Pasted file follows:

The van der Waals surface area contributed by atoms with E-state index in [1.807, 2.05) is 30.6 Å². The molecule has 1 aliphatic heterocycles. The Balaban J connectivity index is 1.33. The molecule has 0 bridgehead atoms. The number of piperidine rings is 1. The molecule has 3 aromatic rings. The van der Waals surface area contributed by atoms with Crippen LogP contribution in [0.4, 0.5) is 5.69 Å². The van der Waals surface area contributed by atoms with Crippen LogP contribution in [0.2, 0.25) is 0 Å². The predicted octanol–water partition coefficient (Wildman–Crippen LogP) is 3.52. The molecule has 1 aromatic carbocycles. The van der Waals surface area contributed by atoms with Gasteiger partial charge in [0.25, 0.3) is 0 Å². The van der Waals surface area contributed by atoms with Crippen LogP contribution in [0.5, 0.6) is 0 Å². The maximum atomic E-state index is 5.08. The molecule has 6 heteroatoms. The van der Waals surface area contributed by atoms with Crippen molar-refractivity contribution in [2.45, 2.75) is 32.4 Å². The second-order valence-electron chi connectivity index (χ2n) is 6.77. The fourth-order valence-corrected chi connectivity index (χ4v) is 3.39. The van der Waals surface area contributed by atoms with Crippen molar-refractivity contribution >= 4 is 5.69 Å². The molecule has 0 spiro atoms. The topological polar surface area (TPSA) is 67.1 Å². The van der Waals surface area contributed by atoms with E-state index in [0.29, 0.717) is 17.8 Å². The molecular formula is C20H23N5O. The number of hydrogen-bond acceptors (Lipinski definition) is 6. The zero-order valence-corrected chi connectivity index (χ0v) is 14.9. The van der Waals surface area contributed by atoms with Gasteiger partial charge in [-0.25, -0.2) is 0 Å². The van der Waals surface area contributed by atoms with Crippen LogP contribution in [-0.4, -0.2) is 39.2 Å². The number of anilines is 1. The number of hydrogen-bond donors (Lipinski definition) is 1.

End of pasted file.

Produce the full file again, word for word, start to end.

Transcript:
The van der Waals surface area contributed by atoms with E-state index in [1.807, 2.05) is 30.6 Å². The molecule has 1 aliphatic heterocycles. The Balaban J connectivity index is 1.33. The molecule has 0 bridgehead atoms. The number of piperidine rings is 1. The molecule has 3 aromatic rings. The van der Waals surface area contributed by atoms with Crippen LogP contribution in [0.4, 0.5) is 5.69 Å². The van der Waals surface area contributed by atoms with Crippen LogP contribution in [0.2, 0.25) is 0 Å². The predicted octanol–water partition coefficient (Wildman–Crippen LogP) is 3.52. The molecule has 1 aromatic carbocycles. The van der Waals surface area contributed by atoms with Gasteiger partial charge in [0.25, 0.3) is 0 Å². The van der Waals surface area contributed by atoms with Crippen LogP contribution in [0.5, 0.6) is 0 Å². The maximum atomic E-state index is 5.08. The molecule has 6 heteroatoms. The van der Waals surface area contributed by atoms with Crippen molar-refractivity contribution in [2.45, 2.75) is 32.4 Å². The second-order valence-electron chi connectivity index (χ2n) is 6.77. The fourth-order valence-corrected chi connectivity index (χ4v) is 3.39. The van der Waals surface area contributed by atoms with Crippen molar-refractivity contribution >= 4 is 5.69 Å². The molecule has 0 spiro atoms. The topological polar surface area (TPSA) is 67.1 Å². The van der Waals surface area contributed by atoms with E-state index in [0.29, 0.717) is 17.8 Å². The molecular formula is C20H23N5O. The number of hydrogen-bond acceptors (Lipinski definition) is 6. The zero-order valence-corrected chi connectivity index (χ0v) is 14.9. The van der Waals surface area contributed by atoms with Gasteiger partial charge in [-0.25, -0.2) is 0 Å². The van der Waals surface area contributed by atoms with Crippen LogP contribution in [-0.4, -0.2) is 39.2 Å². The number of anilines is 1. The number of hydrogen-bond donors (Lipinski definition) is 1.